Over a late dinner one evening three months after that day in the doctor's office, I asked her if I might write something, sometime, about her end. An owl had just hooted as we sat at the table on the screened-in porch of my parents' country place in a tiny Massachusetts town. She nodded, though almost imperceptibly in the candlelit darkness, and waved away the notion that there was anything particularly notable in her approach to her last months (if only she knew how many). Yet as those numbered days passed at a curious pace, so slow and so swift, the experience of taking no extraordinary measures felt, well, extraordinary. The owls hooted, answering questions with questions. We listened and gazed at the coneflower in the bud vase, picked the first day my mother had arrived up there from New York, two months earlier. She'd had to trim its weakening stem, and the neck of the vase now offered crucial support, but the petals drooped only slightly and the yellow was still vibrant. ("O'Henry," she had named it.) She savored the last bite of what little had been on her plate and looked at me: "Could I really be dying?"
............ MY MOTHER, who died six months after she was diagnosed, was acutely grateful to be supported at almost every turn in her quest to end life on her own terms--which is not to say that "letting go" came at all naturally to her. Even for someone thoroughly out of step with our more-care-is-better medical ethos, it proved anything but easy to relinquish control. For her, resisting the doctors' edicts was not so hard; that was her way of taking charge. Yet then what? To embrace ordinary, loving care, knowing the burden it put on others, was a struggle. But her odyssey--our odyssey--allowed us to feel our way toward those feats together, with few regrets and many rewards alongside the inevitable fear and pain. In a culture of Promethean aspirations, and in busy hospital corridors, it is rare to get that chance.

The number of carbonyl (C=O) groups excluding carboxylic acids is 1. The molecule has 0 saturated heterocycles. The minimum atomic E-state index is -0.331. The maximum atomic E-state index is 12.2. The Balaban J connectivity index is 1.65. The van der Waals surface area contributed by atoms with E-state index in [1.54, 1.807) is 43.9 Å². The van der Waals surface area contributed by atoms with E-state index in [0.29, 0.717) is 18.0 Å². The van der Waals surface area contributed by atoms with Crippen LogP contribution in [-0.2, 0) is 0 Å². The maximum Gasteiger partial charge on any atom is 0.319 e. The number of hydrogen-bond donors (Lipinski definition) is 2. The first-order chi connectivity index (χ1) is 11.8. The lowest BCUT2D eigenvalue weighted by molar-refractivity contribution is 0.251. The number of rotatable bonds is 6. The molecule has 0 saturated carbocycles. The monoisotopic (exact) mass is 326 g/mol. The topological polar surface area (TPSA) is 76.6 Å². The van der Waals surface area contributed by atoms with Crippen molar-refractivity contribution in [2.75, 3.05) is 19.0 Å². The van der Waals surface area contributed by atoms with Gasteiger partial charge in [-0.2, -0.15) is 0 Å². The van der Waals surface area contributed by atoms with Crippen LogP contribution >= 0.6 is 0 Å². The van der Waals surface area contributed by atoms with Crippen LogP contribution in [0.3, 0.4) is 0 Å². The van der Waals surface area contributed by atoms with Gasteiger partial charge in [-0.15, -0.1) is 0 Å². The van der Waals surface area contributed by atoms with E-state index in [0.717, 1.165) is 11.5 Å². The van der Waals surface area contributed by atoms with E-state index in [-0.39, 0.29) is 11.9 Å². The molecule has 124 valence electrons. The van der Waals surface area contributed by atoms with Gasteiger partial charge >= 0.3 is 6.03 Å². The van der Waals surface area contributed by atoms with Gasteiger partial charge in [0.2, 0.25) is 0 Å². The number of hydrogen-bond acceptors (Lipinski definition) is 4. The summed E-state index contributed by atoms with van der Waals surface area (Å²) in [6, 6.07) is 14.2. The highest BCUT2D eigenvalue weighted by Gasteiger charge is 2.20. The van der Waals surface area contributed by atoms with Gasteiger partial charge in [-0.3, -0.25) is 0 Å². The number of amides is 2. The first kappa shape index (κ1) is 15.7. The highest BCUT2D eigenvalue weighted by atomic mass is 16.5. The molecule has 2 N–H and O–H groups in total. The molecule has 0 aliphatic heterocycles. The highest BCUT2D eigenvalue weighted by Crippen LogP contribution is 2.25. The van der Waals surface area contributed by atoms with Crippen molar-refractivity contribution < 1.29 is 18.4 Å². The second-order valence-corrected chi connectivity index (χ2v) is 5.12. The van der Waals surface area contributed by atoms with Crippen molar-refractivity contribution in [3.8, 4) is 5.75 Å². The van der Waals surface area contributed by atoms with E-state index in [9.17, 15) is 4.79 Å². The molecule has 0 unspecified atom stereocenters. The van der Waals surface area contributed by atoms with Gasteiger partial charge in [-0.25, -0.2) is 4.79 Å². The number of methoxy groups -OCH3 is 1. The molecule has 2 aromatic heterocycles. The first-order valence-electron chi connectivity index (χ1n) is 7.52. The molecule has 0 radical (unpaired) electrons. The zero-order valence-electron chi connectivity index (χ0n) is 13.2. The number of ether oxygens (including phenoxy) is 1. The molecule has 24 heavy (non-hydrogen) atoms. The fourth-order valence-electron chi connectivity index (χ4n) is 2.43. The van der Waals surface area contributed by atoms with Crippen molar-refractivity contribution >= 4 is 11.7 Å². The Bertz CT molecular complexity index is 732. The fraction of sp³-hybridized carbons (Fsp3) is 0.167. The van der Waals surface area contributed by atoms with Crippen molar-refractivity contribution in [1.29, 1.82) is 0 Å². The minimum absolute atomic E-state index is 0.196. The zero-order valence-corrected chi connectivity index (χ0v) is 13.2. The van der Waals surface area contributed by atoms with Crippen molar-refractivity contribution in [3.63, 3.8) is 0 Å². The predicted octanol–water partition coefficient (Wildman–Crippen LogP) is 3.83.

My mother was what I think of as "pre-choice": saying no to doctors for her wasn't the result of endless Googling and anxious deliberating with experts. It was a response to her past, reinforced by temperament. A child of the Depression and of Swiss immigrants, my mother never outgrew an almost un-American aversion to waste (of time, among other things) and an appreciation of the unintended consequences of so many of our fine-tuned, frenetic efforts at control. That did not keep her from more than her share of such efforts, as she was well aware--her sense of irony went deep. Throughout her life she fussed over others, briskly accomplished tasks large and small, and constantly planned far ahead. We joked about how obsessively she marked up her calendar with notes about who would be where when.
As for herself, she had a long record of reflexively resisting medical interventions of pretty much any sort. My mother made it to 80 without ever having a mammogram. A smoker since her teens, she was ready with her classic line whenever she was scolded: "Well, we've all got to go somehow." Bad bouts of bronchitis after a harrowing hospitalization with pneumonia finally convinced her in the early 1990s to quit--with difficulty. As soon as she'd gotten the cancer verdict, she wanted to dispense with the probing so expensive and so intrusive. She wanted to escape the dingy hospital corridors, the endless waits, the nurses who dragged their feet and addressed her and my father as though they were dim children, the doctors who urged procedures knowing she was a patient with top-notch health insurance. Under gentle pressure, she acquiesced to our desire for a basic round of screening to confirm that the cancer had indeed started in her lungs and to check for imminent bone breakage. She couldn't resist bridling even as she obeyed, noting that just about every procedure-whatever the result--was all but guaranteed to make yet another procedure seem advisable. How impossible it could be to escape! In two weeks she probably...